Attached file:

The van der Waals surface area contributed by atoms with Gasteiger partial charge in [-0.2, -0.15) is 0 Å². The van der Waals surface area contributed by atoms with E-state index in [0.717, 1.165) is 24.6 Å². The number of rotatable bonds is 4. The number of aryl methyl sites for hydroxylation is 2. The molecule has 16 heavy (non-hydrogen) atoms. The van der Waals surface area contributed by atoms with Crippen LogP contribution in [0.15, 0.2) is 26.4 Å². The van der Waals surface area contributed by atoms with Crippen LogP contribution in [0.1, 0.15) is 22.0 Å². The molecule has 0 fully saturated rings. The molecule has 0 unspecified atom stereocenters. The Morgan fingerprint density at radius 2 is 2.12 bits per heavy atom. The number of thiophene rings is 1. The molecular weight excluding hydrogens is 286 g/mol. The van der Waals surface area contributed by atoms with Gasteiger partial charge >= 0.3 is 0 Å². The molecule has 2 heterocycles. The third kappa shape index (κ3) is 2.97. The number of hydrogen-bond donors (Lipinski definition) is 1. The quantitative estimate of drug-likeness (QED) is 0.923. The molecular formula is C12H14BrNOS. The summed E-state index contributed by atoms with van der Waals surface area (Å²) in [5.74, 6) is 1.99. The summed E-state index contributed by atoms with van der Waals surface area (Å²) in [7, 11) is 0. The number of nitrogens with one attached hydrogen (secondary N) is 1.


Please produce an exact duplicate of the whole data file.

The van der Waals surface area contributed by atoms with Gasteiger partial charge in [-0.2, -0.15) is 0 Å². The van der Waals surface area contributed by atoms with E-state index in [0.717, 1.165) is 24.6 Å². The number of rotatable bonds is 4. The number of aryl methyl sites for hydroxylation is 2. The molecule has 16 heavy (non-hydrogen) atoms. The van der Waals surface area contributed by atoms with Crippen LogP contribution in [0.15, 0.2) is 26.4 Å². The van der Waals surface area contributed by atoms with Crippen LogP contribution in [0.1, 0.15) is 22.0 Å². The molecule has 0 fully saturated rings. The molecule has 0 unspecified atom stereocenters. The Morgan fingerprint density at radius 2 is 2.12 bits per heavy atom. The number of thiophene rings is 1. The molecular weight excluding hydrogens is 286 g/mol. The van der Waals surface area contributed by atoms with Gasteiger partial charge >= 0.3 is 0 Å². The molecule has 2 heterocycles. The third kappa shape index (κ3) is 2.97. The number of hydrogen-bond donors (Lipinski definition) is 1. The quantitative estimate of drug-likeness (QED) is 0.923. The molecular formula is C12H14BrNOS. The summed E-state index contributed by atoms with van der Waals surface area (Å²) in [5.74, 6) is 1.99. The summed E-state index contributed by atoms with van der Waals surface area (Å²) in [7, 11) is 0. The number of nitrogens with one attached hydrogen (secondary N) is 1.